Bombay High Court: The Division Bench of Dipankar Datta, CJ and M.S. Sonak, J., observed that,
“Court has the duty of protecting the interest of the community in the due administration of justice and, so, it is entrusted with the power to punish for its contempt.”
Petitioner pointed out that respondent 1 by making false and scurrilous allegations against some judicial officers of the District Judiciary and uploading the said content on YouTube and WhatsApp committed criminal contempt as defined under Section 2(c) of the Contempt of Courts Act, 1971.
Further, he added that he obtained consent under Section 15 of the said Act from the Advocate General.
In view of the above background, the petitioner urged action against respondent 1.
Analysis, Law and Decision
Petitioner pointed that respondent 1 who was possibly based in the UK was in the habit of uploading videos on YouTube and WhatsApp Groups alleging that some of the members of the District Judiciary in Goa are corrupt.
Prima Facie, the content allegedly uploaded by respondent 1 was quite contumacious and might, if established, constitute criminal contempt.
Whether we ought to proceed any further in this matter or it is better to proceed with confidence in our institutions and our judicial officers who function to the best of their abilities without fear or favour?
Bench stated that the shoulders of this institution are broad enough to shrug off the scurrilous allegations.
“Dignity and authority of our judicial institutions are neither dependent on the opinions allegedly expressed by respondent 1 nor can the dignity our institution and its officers be tarnished by such stray slights or irresponsible content.”
High Court observed that inquiries made on the administrative side revealed the irresponsibility of the comments and the possible use of the uploader as a front by some disgruntled litigants.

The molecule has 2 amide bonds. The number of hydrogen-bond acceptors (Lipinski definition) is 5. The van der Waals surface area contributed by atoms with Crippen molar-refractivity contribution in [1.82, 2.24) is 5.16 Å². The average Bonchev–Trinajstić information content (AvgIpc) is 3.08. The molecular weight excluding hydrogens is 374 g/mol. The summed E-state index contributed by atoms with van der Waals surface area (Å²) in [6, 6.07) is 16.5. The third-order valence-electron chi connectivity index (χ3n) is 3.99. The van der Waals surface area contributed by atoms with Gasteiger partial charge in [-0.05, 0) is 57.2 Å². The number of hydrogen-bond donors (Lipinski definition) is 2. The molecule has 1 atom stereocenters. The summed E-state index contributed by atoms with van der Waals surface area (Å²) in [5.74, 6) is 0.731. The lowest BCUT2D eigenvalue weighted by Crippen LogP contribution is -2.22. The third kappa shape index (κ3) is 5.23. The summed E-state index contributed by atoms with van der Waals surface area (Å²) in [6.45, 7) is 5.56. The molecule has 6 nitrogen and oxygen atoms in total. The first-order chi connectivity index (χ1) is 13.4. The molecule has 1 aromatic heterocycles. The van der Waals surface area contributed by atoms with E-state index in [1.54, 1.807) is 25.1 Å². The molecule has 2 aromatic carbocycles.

Therefore, Court opined that to take this matter further might only serve to feed the publicity craze of those who uploaded the content to provoke rather than out of some concern to bring to fore some genuine grievance concerning the administration of justice in Goa.
Lord Denning summed up the above-stated approach in R V. Metropolitan Police Commr., (1968) 2 QB 150, Judge refused to be provoked by the scathing article by a Lawyer:
“Let me say at once that we will never use this jurisdiction as a means to uphold our own dignity. That must rest on surer foundations. All we would ask is that those who criticise us will remember that, from the nature of our office, we cannot reply to their criticisms. We cannot enter into public controversy. Still less into political controversy. We must rely on our conduct itself to be its own vindication.”
In the decision of Haridas v. Usha Rani Banik, (2007) 14 SCC 1, Court held that the majesty of law continues to hold its head high notwithstanding any scrullious attacks made by persons who feel that the law Courts will absorb anything and everything, including attacks on their honesty, integrity and impartiality. The Courts generally ignore irresponsible statements which are anything but legitimate criticism. This magnanimity is not its weakness but its strength.”
Another reference was made stating that the Chief Justice of the UK, deposing before the Phillimore Committee gave evidence to the following effect:
“Judges” backs have got to be a good deal broader than they were thought to be years ago.”
Lord Atkin also once said, “Courts are satisfied to leave to public opinion, attacks or comments derogatory or scandalous to them.”
Elaborating the above, Court stated that it is the people that have a vital stake in the free and effective administration of the Justice.
Concluding the matter, relying on the decision of Supreme Court in Delhi Judicial Service Assn. v. State of Gujarat, (1991) 4 SCC 406, it was held that the power to punish for contempt is to be only sparingly exercised, not to protect the dignity of the Court against insult or injury, but, to protect and vindicate the right of the people so that the administration of justice is not perverted, prejudiced, obstructed, or interfered with. [Kashinath Jairam Shetye v. David Clever, 2021 SCC OnLine Bom 2235, decided on 18-08-2021]